3. Keep excel­lent records: Keep detailed records of con­ver­sa­tions with your insur­ance com­pa­ny or health­care provider. Note the day and time of the call and the name of the per­son with whom you speak. Keep all writ­ten records whether it is paper­work that you receive in the mail or paper­work that is giv­en to you dur­ing an office vis­it. The more detailed your records the eas­i­er your insur­ance com­pa­ny and/​or health­care provider can resolve any issues.

4. If you have man­aged care cov­er­age, know which providers are in-net­work”: When a provider is out­side of your insur­ance’s con­tract­ed net­work you can be left with a high­er out-of-pock­et expense. Ver­i­fy that the facil­i­ty and the physi­cians are in-net­work with your insur­ance. There are cas­es where the facil­i­ty is in-net­work but the indi­vid­ual physi­cian is not.

5. Fol­low up: If you are respon­si­ble for fil­ing paper­work with your insur­ance provider you should ensure that your cor­re­spon­dence is received and processed in their sys­tem. Unfor­tu­nate­ly, you are the one who suf­fers if your paper­work was lost in the shuf­fle. Con­tact your insur­ance com­pa­ny to con­firm that your paper­work was received and is being processed. 

insurance terms

After pay­ment has been made a provider will typ­i­cal­ly receive an Expla­na­tion of Ben­e­fits (EOB)along with the pay­ment from the insur­ance com­pa­ny that out­lines these trans­ac­tions.

Below is a list of com­mon­ly used billing terms and their def­i­n­i­tions.

Billing state­ment — A sum­ma­ry of patient account activ­i­ty that is sent to patients or guardians updat­ing them regard­ing the sta­tus of a claim.

Claim — Infor­ma­tion billed to the insur­ance com­pa­ny for ser­vices pro­vid­ed to the patient.

Con­trac­tu­al write-off/ad­just­ment — The dif­fer­ence between the insur­ance con­tract­ed amount with the health care provider and the actu­al amount of the charge.

Co-pay­ment (patient respon­si­bil­i­ty) — The fee per vis­it paid by the patient or fam­i­ly for health care ser­vices. This amount is deter­mined by your med­ical insur­ance pol­i­cy.

Co-insur­ance (patient respon­si­bil­i­ty) — The por­tion (in per­cent) paid by the patient or fam­i­ly for health care ser­vices as deter­mined by your med­ical insur­ance pol­i­cy. If your pol­i­cy offers an 8020 split, once your deductible has been met, your insur­ance will pay 80% of the charges and you will be respon­si­ble for the oth­er 20%.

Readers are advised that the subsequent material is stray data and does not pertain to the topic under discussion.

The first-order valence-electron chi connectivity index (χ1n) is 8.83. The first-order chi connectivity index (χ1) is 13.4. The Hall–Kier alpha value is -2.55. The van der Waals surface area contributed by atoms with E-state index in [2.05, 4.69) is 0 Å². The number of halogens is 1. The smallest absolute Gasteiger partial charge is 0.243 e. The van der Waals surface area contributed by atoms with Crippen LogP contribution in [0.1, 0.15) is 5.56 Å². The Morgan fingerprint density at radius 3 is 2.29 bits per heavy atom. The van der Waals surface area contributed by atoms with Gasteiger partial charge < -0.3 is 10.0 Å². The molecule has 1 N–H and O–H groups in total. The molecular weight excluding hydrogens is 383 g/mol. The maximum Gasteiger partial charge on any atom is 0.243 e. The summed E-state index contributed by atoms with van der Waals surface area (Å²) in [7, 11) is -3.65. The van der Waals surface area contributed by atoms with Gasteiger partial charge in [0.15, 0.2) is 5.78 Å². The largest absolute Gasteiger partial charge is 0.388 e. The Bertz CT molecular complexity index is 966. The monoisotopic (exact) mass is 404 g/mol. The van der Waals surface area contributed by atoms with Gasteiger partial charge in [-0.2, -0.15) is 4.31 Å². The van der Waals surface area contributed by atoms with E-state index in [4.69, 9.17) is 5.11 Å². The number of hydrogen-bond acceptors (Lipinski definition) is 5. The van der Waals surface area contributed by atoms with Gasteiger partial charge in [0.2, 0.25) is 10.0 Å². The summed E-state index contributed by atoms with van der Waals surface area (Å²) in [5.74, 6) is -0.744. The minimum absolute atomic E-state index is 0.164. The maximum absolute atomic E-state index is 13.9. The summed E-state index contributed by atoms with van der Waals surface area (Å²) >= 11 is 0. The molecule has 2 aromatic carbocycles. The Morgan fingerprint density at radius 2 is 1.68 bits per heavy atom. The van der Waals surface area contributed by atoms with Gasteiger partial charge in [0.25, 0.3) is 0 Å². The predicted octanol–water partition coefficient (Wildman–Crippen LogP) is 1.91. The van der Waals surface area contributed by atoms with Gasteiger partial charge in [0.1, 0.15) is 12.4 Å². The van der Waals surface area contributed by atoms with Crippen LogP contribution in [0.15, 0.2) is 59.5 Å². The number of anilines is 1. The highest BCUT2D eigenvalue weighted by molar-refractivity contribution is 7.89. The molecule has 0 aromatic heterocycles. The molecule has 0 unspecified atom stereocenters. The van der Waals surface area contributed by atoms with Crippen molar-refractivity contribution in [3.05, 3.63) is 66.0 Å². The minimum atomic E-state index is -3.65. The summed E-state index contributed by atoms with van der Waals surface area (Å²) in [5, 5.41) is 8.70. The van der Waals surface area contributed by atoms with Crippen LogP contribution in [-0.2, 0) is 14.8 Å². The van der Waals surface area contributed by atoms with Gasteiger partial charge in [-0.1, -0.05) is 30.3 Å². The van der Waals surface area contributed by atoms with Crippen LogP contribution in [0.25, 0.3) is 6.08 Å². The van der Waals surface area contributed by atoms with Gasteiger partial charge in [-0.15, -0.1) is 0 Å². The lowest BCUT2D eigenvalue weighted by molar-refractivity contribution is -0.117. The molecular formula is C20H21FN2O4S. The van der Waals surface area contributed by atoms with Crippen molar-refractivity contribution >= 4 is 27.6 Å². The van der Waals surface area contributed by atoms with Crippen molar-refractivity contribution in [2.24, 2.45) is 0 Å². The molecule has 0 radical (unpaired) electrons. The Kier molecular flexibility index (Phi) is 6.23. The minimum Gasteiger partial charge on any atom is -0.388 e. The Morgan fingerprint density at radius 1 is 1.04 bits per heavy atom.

Deductible (patient respon­si­bil­i­ty) — The amount that the patient or fam­i­ly must pay toward health care ser­vices before the insur­ance pol­i­cy begins mak­ing pay­ments. The insur­ance pol­i­cy sets this amount; usu­al­ly, the amount is per cal­en­dar year.

Demo­graph­ics — Patient/​guarantor/​subscriber legal name, gen­der, birth date, address, phone num­ber and employ­er infor­ma­tion.

Expla­na­tion of Ben­e­fits (EOB) — A detailed expla­na­tion from the insur­ance com­pa­ny of the med­ical ser­vices pro­vid­ed to the patient by the health­care provider.

Finan­cial assis­tance — Adjust­ments made for qual­i­fied respon­si­ble par­ties, based on finan­cial assis­tance appli­ca­tions and estab­lished finan­cial guide­lines.

Guar­an­tor — The legal guardian of the patient who is usu­al­ly under 18.

Refer­ring physi­cian — The physi­cian who referred the patient to the attend­ing provider or referred the patient to the facil­i­ty for test­ing.

Pay­ment arrange­ments — A for­mal pay­ment plan set up when the bal­ance due can­not be entire­ly paid by the due date.

Pay­or — An enti­ty, whether com­mer­cial or gov­ern­ment, that pays med­ical claims.

Pri­ma­ry care physi­cian (PCP) — The provider who is con­sid­ered your gen­er­al prac­ti­tion­er. Often they are your nor­mal provider who treats your day to day ill­ness­es or check­ups.

Pri­or authorization/​precertification — A for­mal approval obtained from the insur­ance com­pa­ny pri­or to deliv­ery of med­ical ser­vices. Many insur­ance com­pa­nies require pri­or autho­riza­tion or pre­cer­ti­fi­ca­tion for spe­cif­ic med­ical services.